Strolling along Cork's sun-dappled Marina, it's impossible not to absorb the heady hints of history reflected in the dappled waters of the River Lee. The majesty of Blackrock Castle, the towering buttresses of the newly minted Páirc Uí Chaoimh, even the perfectly placed bench where Cha and Miah, those witty Corkonians from 'Hall's Pictorial Weekly' back in the 1970s, prognosticated upon the peculiarities of mankind. Reigning over everything, though, is the shadow of the Ford factory, where the production line first began to roll a century ago in the late summer of 1919.
As embedded in the commercial soul of the city as Barry's Tea, Tanora orange and Beamish stout, Ford represented the best of times with its promise of a 'job for life' among the 20,000 who passed through its doors until the line closed in 1984.
A small town of eight acres under one roof, it obeyed a single golden rule amid the bustle, tumult and clamour of industry - 'the line never stops'. In an era where the average weekly wage was 19 shillings, Ford men ruled the roost on £5 in a generational occupation where sons followed fathers into decades of faithful service. A job on the Marina was a sign of upward mobility in an era when barefoot children were a standard sight across the city's impoverished back streets.
"If you got into Fords, you were made for life, absolutely." When the Great Depression and World War II brought layoffs at the plant, many headed for the huge Ford factory in London and prompted the arrival of another unique addition to the Cork lexicon - 'the Dagenham Yank.'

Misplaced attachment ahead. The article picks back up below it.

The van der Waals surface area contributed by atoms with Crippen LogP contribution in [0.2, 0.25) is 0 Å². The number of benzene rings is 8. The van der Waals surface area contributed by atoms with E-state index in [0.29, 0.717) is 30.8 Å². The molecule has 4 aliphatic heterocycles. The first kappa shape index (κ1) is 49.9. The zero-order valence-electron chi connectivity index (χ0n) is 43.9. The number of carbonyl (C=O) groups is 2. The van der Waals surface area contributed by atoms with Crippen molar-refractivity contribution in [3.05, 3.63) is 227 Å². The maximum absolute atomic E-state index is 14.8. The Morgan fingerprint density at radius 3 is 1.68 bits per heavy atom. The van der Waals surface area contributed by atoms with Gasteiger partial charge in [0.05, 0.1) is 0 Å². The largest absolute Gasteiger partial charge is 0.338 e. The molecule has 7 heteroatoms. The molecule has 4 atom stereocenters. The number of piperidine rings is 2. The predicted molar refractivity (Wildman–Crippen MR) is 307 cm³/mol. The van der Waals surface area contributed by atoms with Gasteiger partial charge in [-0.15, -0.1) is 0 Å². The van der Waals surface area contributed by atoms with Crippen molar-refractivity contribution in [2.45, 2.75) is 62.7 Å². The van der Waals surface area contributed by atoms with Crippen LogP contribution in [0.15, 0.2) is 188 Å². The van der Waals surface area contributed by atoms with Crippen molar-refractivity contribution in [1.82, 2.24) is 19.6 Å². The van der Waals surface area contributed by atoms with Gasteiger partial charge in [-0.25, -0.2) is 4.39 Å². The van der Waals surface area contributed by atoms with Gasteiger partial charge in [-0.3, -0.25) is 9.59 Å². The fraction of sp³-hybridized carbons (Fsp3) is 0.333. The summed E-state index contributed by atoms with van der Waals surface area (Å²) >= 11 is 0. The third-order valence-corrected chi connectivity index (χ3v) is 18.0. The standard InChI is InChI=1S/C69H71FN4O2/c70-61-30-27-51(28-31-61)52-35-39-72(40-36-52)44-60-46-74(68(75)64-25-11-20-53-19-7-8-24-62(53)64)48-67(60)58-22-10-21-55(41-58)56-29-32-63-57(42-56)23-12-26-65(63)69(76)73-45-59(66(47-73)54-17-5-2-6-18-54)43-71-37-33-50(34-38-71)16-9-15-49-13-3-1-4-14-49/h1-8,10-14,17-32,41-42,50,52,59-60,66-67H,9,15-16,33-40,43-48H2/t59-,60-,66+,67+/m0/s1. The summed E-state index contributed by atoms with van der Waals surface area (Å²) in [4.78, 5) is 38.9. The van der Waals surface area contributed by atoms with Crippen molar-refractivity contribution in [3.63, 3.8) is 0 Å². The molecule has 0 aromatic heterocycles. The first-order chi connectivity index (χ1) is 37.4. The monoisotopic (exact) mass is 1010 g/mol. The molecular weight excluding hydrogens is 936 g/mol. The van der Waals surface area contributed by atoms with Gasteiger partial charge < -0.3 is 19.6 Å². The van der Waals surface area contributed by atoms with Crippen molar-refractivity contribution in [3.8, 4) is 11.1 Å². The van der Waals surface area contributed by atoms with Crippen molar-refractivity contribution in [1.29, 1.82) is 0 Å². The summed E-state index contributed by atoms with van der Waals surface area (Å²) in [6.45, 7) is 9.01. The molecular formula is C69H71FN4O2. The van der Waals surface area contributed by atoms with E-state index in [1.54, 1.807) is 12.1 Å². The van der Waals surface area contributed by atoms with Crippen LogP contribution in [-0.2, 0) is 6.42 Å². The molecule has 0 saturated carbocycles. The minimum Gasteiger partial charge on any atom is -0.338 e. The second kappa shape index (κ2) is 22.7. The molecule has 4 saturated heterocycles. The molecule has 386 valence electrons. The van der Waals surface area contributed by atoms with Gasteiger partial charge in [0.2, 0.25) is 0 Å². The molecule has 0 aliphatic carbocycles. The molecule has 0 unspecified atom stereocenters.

During the 1930s and '40s, scores of telegram boys became a permanent sight, fanning out across the city delivering money orders home - an estimated £3bn returned by absent fathers and sons.
It became an era where hundreds of families were rendered fatherless, with mothers running the household and thousands of children who knew dad only by the annual summer holiday.
While their extended absences may have caused many a sadness through missed birthdays and anniversaries, the Dagenham Yanks did bring a taste of the outside world during their annual holidays home.
Dressed to the nines in fashionable clothing, they frequented the city's pubs boasting in newly acquired English accents of the 'big money over', buying rounds with abandon and bravado.
"You'd think they were coming from a different planet," one local observed of this annual migration. "And, you know, they probably were."
It's not easy filling church pews these days, and it's not just in Ireland.
Confronted with the reality of steadily dwindling audiences, Rutgers Presbyterian Church in New York has opted to adopt a radical approach to the problem - you don't have to believe in God. Offering a welcome to atheists, agnostics, sceptics and all variety of doubting Thomases, Reverend Andrew Stehlik sums up this novel approach: "We are not giving up on Christianity, but we're not dogmatic about it." You never know, he may be on to something...
It's timely and fitting that a new film about the life and times of Jonah Lomu is premièring with the start of the Rugby World Cup this week.
When he passed away in 2015, aged just 40, it was a dagger to the heart of every sports fan across the globe. His best epitaph will always be the fax sent to the All Blacks squad before the 1995 World Cup semi-final: "Remember rugby is a team game - all 14 of you make sure you pass the ball to Jonah." A legend. Full stop.